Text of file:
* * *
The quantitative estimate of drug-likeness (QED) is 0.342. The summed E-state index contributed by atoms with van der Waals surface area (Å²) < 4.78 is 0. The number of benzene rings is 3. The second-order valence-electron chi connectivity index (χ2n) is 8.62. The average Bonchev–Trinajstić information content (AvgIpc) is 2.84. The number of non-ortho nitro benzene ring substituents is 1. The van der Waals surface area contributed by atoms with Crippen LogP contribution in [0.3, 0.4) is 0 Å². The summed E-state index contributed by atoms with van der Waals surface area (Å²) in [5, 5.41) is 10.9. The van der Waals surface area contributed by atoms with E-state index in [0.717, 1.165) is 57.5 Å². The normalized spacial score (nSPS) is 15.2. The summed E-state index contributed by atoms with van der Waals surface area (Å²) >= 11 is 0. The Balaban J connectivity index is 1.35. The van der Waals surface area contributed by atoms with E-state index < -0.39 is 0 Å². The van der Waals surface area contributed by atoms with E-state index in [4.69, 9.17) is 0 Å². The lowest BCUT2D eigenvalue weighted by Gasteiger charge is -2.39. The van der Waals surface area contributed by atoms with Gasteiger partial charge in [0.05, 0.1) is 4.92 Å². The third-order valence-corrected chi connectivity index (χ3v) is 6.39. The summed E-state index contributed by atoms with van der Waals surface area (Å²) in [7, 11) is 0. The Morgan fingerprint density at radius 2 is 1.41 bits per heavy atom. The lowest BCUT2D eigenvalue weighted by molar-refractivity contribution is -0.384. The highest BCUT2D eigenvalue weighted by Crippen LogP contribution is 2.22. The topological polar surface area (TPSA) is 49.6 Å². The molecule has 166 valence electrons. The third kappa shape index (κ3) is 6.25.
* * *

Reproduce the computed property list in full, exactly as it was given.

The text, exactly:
The quantitative estimate of drug-likeness (QED) is 0.342. The summed E-state index contributed by atoms with van der Waals surface area (Å²) < 4.78 is 0. The number of benzene rings is 3. The second-order valence-electron chi connectivity index (χ2n) is 8.62. The average Bonchev–Trinajstić information content (AvgIpc) is 2.84. The number of non-ortho nitro benzene ring substituents is 1. The van der Waals surface area contributed by atoms with Crippen LogP contribution in [0.3, 0.4) is 0 Å². The summed E-state index contributed by atoms with van der Waals surface area (Å²) in [5, 5.41) is 10.9. The van der Waals surface area contributed by atoms with E-state index in [0.717, 1.165) is 57.5 Å². The normalized spacial score (nSPS) is 15.2. The summed E-state index contributed by atoms with van der Waals surface area (Å²) >= 11 is 0. The Balaban J connectivity index is 1.35. The van der Waals surface area contributed by atoms with E-state index < -0.39 is 0 Å². The van der Waals surface area contributed by atoms with E-state index in [4.69, 9.17) is 0 Å². The lowest BCUT2D eigenvalue weighted by Gasteiger charge is -2.39. The van der Waals surface area contributed by atoms with Gasteiger partial charge in [0.05, 0.1) is 4.92 Å². The third-order valence-corrected chi connectivity index (χ3v) is 6.39. The summed E-state index contributed by atoms with van der Waals surface area (Å²) in [7, 11) is 0. The Morgan fingerprint density at radius 2 is 1.41 bits per heavy atom. The lowest BCUT2D eigenvalue weighted by molar-refractivity contribution is -0.384. The highest BCUT2D eigenvalue weighted by Crippen LogP contribution is 2.22. The topological polar surface area (TPSA) is 49.6 Å². The molecule has 166 valence electrons. The third kappa shape index (κ3) is 6.25.